You have set your intention for the new year: Make the world a better place. One way to do that is to plant a tree. Thomas Jefferson and John Adams made similar plans as they wandered the gardens of England in 1786. Jefferson and Adams, sometimes adversaries with opposing political views, joined together to investigate the worthiest of English gardens as they waited for trade negotiations to move forward in Europe. Appreciatively scouring the estates, these two Founding Fathers admired the winding paths and natural features of the most modern gardens. 

The Stowe garden appealed to Jefferson’s practical side. Known for both his head and his heart, Jefferson noted utilitarian features such as pastures and irrigation methods. While he appreciated the color and design of the garden, he seemed irritated by useless items like a solitary Corinthian arch. Adams was most likely in full agreement with Jefferson’s opinions about Stowe. Urban environments strained him; he was happy to escape London for the English countryside. Occupied for decades with government business, he longed to return to Peacefield, his farm in Braintree (now Quincy), Massachusetts. Adams enjoyed digging side by side with the hired workers and instructing them on the latest innovations in soil improvement. His correspondence during his retirement years is riddled with the virtues of manure. The English garden tour provided Jefferson and Adams plenty to dream about as they finished their trade negotiations and headed home, inspired to make their gardens and the new nation just a little better.

Maybe you’re inspired to follow through on that intention to make the world better. Your activism represents a decision to make a difference: The tree you plant contributes valuable oxygen to the atmosphere. Added bonus: When your neighbors see the results, they might plant a tree, too. Choosing the best tree to plant can be daunting, but resources abound. Reflecting on the purpose of the tree will help you decide: Do you want more shade in your yard? Are you looking for privacy? Do you have limited space? To see quick results, you may want to plant a fast-growing tree.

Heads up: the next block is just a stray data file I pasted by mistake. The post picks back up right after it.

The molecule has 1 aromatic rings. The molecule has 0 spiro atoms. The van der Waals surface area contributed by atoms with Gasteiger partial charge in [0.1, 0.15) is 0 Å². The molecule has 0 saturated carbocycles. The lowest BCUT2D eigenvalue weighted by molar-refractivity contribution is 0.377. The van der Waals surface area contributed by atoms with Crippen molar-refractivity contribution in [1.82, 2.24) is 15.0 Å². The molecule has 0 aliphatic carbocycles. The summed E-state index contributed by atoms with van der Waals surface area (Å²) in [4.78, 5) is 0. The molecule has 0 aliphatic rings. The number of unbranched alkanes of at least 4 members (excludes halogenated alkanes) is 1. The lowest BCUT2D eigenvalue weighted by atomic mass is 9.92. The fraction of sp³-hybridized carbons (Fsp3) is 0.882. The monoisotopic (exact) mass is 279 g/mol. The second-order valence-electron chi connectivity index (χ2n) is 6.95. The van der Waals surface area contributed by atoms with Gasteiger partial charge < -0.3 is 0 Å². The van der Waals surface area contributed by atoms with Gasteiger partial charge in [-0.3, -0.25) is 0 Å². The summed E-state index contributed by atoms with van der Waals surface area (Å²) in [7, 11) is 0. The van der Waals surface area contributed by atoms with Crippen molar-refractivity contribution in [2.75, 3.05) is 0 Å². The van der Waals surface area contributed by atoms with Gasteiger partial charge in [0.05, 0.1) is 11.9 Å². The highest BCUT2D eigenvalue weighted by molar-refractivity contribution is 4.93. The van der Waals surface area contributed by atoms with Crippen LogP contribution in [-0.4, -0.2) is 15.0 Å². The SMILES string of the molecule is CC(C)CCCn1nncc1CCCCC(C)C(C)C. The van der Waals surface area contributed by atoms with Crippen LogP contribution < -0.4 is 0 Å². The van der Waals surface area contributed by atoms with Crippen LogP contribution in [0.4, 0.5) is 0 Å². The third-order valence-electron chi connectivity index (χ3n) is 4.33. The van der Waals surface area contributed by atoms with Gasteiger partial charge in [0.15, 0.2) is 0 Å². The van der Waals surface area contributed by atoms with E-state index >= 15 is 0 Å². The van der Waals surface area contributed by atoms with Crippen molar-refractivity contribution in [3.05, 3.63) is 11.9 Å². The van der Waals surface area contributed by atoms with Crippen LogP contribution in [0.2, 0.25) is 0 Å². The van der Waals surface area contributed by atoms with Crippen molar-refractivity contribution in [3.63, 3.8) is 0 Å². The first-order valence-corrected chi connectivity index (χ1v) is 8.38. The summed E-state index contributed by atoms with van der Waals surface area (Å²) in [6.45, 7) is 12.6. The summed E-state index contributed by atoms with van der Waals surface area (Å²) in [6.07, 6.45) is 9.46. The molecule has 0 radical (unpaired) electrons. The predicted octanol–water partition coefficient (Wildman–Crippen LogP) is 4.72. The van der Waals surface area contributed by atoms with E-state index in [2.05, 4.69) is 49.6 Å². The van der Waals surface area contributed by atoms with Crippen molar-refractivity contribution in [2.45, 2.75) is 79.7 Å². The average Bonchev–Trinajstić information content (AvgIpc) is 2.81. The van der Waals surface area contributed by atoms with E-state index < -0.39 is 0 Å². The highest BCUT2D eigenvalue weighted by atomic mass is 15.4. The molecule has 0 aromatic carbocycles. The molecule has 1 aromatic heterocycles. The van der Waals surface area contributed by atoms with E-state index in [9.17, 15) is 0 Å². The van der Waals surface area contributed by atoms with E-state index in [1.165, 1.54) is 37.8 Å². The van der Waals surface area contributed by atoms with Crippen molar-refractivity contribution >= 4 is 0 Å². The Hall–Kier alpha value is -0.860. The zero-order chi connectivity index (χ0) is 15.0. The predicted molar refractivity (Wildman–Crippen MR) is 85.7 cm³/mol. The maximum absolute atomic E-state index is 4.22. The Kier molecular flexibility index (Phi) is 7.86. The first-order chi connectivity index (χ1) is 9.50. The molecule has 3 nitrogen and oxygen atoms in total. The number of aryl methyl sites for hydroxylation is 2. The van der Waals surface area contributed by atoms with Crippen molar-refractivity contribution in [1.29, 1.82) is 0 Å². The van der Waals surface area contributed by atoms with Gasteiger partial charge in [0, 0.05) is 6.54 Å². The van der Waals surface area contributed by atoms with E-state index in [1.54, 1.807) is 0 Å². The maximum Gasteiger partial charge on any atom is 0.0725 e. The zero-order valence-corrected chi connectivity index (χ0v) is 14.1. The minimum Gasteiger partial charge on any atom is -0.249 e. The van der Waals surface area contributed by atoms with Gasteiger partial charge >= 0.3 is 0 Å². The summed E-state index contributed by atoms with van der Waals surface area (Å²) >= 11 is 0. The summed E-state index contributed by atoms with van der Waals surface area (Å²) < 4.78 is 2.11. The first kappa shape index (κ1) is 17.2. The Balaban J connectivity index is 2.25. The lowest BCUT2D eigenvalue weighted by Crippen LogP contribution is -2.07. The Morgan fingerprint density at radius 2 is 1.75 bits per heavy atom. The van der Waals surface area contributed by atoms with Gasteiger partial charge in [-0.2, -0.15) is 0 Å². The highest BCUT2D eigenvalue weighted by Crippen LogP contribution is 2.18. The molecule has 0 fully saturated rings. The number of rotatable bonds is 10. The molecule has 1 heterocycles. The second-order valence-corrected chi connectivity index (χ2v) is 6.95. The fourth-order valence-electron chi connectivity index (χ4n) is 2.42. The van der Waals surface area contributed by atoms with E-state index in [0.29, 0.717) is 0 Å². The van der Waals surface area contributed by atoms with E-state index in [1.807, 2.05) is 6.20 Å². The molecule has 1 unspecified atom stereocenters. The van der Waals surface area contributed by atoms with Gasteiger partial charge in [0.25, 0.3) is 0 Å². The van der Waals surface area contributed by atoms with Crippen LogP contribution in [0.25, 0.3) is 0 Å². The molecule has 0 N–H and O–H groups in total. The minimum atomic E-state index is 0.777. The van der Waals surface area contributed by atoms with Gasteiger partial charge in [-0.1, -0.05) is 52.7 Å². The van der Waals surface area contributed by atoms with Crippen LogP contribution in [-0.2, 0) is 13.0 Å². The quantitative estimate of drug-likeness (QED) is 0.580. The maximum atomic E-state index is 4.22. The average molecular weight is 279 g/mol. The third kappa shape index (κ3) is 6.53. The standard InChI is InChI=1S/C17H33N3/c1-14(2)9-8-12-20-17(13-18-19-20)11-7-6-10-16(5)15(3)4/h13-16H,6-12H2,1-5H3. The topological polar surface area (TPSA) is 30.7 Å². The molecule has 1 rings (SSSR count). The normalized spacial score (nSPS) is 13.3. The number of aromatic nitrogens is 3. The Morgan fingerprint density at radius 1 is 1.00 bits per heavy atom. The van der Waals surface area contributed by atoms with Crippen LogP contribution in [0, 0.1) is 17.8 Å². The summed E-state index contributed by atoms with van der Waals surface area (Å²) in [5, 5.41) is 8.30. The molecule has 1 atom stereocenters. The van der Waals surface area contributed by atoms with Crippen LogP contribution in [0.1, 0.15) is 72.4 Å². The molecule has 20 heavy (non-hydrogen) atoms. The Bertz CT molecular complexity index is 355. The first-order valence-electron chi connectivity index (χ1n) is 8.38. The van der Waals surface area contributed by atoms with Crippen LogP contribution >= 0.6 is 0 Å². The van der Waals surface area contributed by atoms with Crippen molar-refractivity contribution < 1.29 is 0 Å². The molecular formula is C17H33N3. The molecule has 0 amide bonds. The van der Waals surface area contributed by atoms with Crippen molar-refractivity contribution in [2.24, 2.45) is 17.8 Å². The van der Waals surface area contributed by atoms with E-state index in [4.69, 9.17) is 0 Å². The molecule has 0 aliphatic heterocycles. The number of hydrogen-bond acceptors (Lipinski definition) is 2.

Fast-Growing Trees in Virginia*

  • Hybrid Poplar
  • Weeping Willow
  • Quaking Aspen
  • October Red Glory Maple
  • Arborvitae Green Giant
  • River Birch
  • Dawn Redwood
  • Leyland Cypress
  • Paper Birch
  • Pin Oak

*As you plan, be sure to check to make sure the tree you choose is a Virginia native.

By planting a tree (or two), you are demonstrating the ideals that made our country strong: freedom, hard work, and perseverance. For men like Jefferson and Adams, gardens represented more than just beauty or status; the nurturing of crops, shrubs, and trees symbolized the cultivation of American ideals. Independence is evident in the natural style of early American gardens. The labor devoted to bringing life to their farms and gardens fostered the self-reliance for which America became famous. Experimenting with new methods of soil conservation and irrigation affirmed the idea of perseverance. The Founding Fathers were not afraid to get their hands dirty to achieve a higher goal. Planting your tree also serves a larger purpose – improving the health of the planet.

Helpful Resources:

Fairfax County Tree Basics Booklet | Public Works and Environmental Services

Gallant Gold Media

Tree Planting Information

Planting Trees from Seedshttps://www.youtube.com/watch?v=XrdPAXtWLNAhttps://www.americanforests.org/af-news/how-to-plant-a-tree/

References

“Notes of a Tour of English Gardens, [2–14 April] 1786,” Founders Online, National Archives, https://founders.archives.gov/documents/Jefferson/01-09-02-0328.

Wulf, Andrea. Founding Gardeners. The Revolutionary Generation, Nature and the Shaping of the American Nation. Knopf, 2011.